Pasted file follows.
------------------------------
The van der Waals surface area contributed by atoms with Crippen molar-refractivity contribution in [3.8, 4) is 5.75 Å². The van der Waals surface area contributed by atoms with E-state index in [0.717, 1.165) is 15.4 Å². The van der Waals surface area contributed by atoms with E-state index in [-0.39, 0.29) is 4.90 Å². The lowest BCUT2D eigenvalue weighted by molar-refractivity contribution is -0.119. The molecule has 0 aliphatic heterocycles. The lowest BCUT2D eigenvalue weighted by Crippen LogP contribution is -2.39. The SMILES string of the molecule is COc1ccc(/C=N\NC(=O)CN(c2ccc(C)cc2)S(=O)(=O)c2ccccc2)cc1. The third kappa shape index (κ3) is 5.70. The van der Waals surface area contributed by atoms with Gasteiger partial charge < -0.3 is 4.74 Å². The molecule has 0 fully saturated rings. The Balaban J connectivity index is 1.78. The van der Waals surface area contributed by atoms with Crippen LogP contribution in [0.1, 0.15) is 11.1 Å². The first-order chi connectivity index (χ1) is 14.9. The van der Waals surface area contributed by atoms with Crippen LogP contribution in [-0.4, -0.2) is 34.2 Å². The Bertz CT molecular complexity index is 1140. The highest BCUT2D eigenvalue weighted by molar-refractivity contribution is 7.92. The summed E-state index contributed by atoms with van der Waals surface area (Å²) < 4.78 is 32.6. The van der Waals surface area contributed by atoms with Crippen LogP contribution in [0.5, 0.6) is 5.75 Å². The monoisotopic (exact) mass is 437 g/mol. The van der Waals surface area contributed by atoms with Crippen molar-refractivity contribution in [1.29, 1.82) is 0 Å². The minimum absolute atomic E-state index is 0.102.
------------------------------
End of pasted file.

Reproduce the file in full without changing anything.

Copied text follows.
The van der Waals surface area contributed by atoms with Crippen molar-refractivity contribution in [3.8, 4) is 5.75 Å². The van der Waals surface area contributed by atoms with E-state index in [0.717, 1.165) is 15.4 Å². The van der Waals surface area contributed by atoms with E-state index in [-0.39, 0.29) is 4.90 Å². The lowest BCUT2D eigenvalue weighted by molar-refractivity contribution is -0.119. The molecule has 0 aliphatic heterocycles. The lowest BCUT2D eigenvalue weighted by Crippen LogP contribution is -2.39. The SMILES string of the molecule is COc1ccc(/C=N\NC(=O)CN(c2ccc(C)cc2)S(=O)(=O)c2ccccc2)cc1. The third kappa shape index (κ3) is 5.70. The van der Waals surface area contributed by atoms with Gasteiger partial charge < -0.3 is 4.74 Å². The molecule has 0 fully saturated rings. The Balaban J connectivity index is 1.78. The van der Waals surface area contributed by atoms with Crippen LogP contribution in [0.1, 0.15) is 11.1 Å². The first-order chi connectivity index (χ1) is 14.9. The van der Waals surface area contributed by atoms with Crippen LogP contribution in [-0.4, -0.2) is 34.2 Å². The Bertz CT molecular complexity index is 1140. The highest BCUT2D eigenvalue weighted by molar-refractivity contribution is 7.92. The summed E-state index contributed by atoms with van der Waals surface area (Å²) < 4.78 is 32.6. The van der Waals surface area contributed by atoms with Crippen LogP contribution in [0.5, 0.6) is 5.75 Å². The monoisotopic (exact) mass is 437 g/mol. The van der Waals surface area contributed by atoms with Crippen molar-refractivity contribution in [1.29, 1.82) is 0 Å². The minimum absolute atomic E-state index is 0.102.